Yet, alternatives to physical extraction will still develop. With significantly more information stored within the cloud today compared to only two years ago, forensic experts can expect to urge ahold of that data – and more.

Also Read: Importance of Mobile Forensics Process
In classic desktop forensics of the old days capturing a picture of the disk drive and calculating the checksum would satisfy the verification requirement. This not works within the mobile forensics. Most extraction methods aren’t forensically sound. The results aren’t repeatable, and calculating the checksum only is sensible to validate integrity of a given dump or archive. Repeating the extraction will produce a special image and a special checksum. Many vendors are secretive about the techniques they use to extract smartphones; their testimony could also be the sole validation available within the court.
Cloud Extractions and Vendor Counter-Forensics
While more and more users’ data finishes up within the cloud, companies still secure their cloud services against straightforward acquisition attempts.
Starting with Android 9, google began to encrypt Android backups with the user’s device passcode. At this point , no other data is being encrypted, not even health (Google Fit) or passwords. We’ll keep watching Google cloud services.
Apple continues its efforts to counter forensic access to parts of its cloud services. iCloud backups, while not encrypted with user credentials, are getting increasingly difficult to get thanks to the utilization of device credentials as a required pre-requisite for accessing the info . The user’s passwords (iCloud Keychain), Health data, and even messages are securely encrypted with the user’s screen lock passcode or system password. None of that information is given away to the enforcement when Apple serves a government request, and none of that data is provided to users pulling their data via Apple Privacy Requests.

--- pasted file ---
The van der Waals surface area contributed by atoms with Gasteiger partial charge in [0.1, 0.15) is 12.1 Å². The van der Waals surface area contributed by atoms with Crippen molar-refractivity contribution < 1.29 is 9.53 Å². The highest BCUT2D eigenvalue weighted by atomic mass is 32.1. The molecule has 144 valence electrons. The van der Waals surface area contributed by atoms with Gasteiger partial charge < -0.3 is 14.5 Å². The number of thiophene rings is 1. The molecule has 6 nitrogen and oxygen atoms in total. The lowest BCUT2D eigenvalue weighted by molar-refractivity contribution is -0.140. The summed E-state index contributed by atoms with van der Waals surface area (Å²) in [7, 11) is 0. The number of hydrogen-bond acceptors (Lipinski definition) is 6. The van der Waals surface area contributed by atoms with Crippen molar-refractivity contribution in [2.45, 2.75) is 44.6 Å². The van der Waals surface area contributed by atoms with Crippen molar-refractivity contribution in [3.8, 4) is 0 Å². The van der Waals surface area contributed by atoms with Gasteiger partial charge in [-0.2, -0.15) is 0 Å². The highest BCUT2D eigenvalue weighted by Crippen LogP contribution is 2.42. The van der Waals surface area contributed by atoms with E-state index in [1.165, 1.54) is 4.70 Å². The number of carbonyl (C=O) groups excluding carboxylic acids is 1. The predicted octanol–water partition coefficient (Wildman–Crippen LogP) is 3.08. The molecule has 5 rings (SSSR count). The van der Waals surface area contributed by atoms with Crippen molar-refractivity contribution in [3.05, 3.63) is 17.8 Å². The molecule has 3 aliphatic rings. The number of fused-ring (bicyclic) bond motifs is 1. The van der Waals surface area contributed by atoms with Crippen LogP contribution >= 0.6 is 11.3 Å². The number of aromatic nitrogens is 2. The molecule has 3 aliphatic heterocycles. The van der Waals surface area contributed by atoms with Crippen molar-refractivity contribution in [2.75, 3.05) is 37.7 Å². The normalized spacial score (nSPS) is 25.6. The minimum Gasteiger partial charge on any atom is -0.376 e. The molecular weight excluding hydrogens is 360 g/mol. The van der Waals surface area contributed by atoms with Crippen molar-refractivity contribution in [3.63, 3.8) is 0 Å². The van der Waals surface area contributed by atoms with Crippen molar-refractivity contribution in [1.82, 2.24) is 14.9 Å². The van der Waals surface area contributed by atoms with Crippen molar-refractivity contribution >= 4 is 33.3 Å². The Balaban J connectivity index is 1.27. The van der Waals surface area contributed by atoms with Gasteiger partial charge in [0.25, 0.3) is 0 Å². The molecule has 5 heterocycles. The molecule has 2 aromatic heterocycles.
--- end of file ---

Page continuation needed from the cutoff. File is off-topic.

We’ll still develop cloud extraction tools to get the maximum amount data as technically possible.
Two-Factor Authentication
While two-factor authentication isn’t exactly new, manufacturers keep pushing users to enable the feature while making it very difficult or impossible to disable it.
At an equivalent time, two-factor authentication has its ugly side. In Apple ecosystem, users whose accounts are protected with two-factor authentication can do things like disabling the Find My protection or resetting the Apple ID/iCloud password without providing their original Apple ID password.
Deleted Data Analysis
Deleted data analysis is dead. for several years, it had been impossible to recover files deleted from an Apple iPhone due to the way Apple handles the encryption keys. The abundance of trimming SSD drives makes access to deleted data impossible just moments after the file is gone. Manufacturers keep trying finding how to realize access to trimmed data on some SSD models. The SSD factory access mode is one among the most recent SSD analysis methods that helps experts gain access to the hidden parts of the SSD drive.

Topic Related Questions

  1. What type of evidence can be extracted from a mobile device?
  2. What types of data are currently able to be extracted and parsed from an Android device?
  3. How do I know if my device is encrypted?
  4. What are challenges to mobile forensics?